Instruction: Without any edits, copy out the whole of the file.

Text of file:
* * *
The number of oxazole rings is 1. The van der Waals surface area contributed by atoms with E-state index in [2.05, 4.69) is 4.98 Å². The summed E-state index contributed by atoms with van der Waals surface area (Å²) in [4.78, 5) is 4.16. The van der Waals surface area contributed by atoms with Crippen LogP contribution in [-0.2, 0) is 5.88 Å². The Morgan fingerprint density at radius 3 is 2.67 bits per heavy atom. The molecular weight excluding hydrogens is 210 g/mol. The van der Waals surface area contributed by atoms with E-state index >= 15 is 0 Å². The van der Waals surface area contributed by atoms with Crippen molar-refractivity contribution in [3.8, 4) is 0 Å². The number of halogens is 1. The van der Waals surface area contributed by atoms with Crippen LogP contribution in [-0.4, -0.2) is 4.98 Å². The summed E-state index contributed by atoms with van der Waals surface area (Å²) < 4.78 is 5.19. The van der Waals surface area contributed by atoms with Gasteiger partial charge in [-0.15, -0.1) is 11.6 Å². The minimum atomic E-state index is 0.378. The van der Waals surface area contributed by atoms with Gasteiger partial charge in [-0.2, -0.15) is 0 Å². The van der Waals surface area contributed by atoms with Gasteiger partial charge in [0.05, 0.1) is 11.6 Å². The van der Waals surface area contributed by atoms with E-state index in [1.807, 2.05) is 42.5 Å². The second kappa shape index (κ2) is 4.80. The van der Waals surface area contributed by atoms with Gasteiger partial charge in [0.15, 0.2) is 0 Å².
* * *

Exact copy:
The number of oxazole rings is 1. The van der Waals surface area contributed by atoms with E-state index in [2.05, 4.69) is 4.98 Å². The summed E-state index contributed by atoms with van der Waals surface area (Å²) in [4.78, 5) is 4.16. The van der Waals surface area contributed by atoms with Crippen LogP contribution in [-0.2, 0) is 5.88 Å². The Morgan fingerprint density at radius 3 is 2.67 bits per heavy atom. The molecular weight excluding hydrogens is 210 g/mol. The van der Waals surface area contributed by atoms with E-state index >= 15 is 0 Å². The van der Waals surface area contributed by atoms with Crippen molar-refractivity contribution in [3.8, 4) is 0 Å². The number of halogens is 1. The van der Waals surface area contributed by atoms with Crippen LogP contribution in [-0.4, -0.2) is 4.98 Å². The summed E-state index contributed by atoms with van der Waals surface area (Å²) < 4.78 is 5.19. The van der Waals surface area contributed by atoms with Gasteiger partial charge in [-0.15, -0.1) is 11.6 Å². The minimum atomic E-state index is 0.378. The van der Waals surface area contributed by atoms with Gasteiger partial charge in [-0.2, -0.15) is 0 Å². The van der Waals surface area contributed by atoms with Gasteiger partial charge in [0.05, 0.1) is 11.6 Å². The van der Waals surface area contributed by atoms with E-state index in [1.807, 2.05) is 42.5 Å². The second kappa shape index (κ2) is 4.80. The van der Waals surface area contributed by atoms with Gasteiger partial charge in [0.15, 0.2) is 0 Å².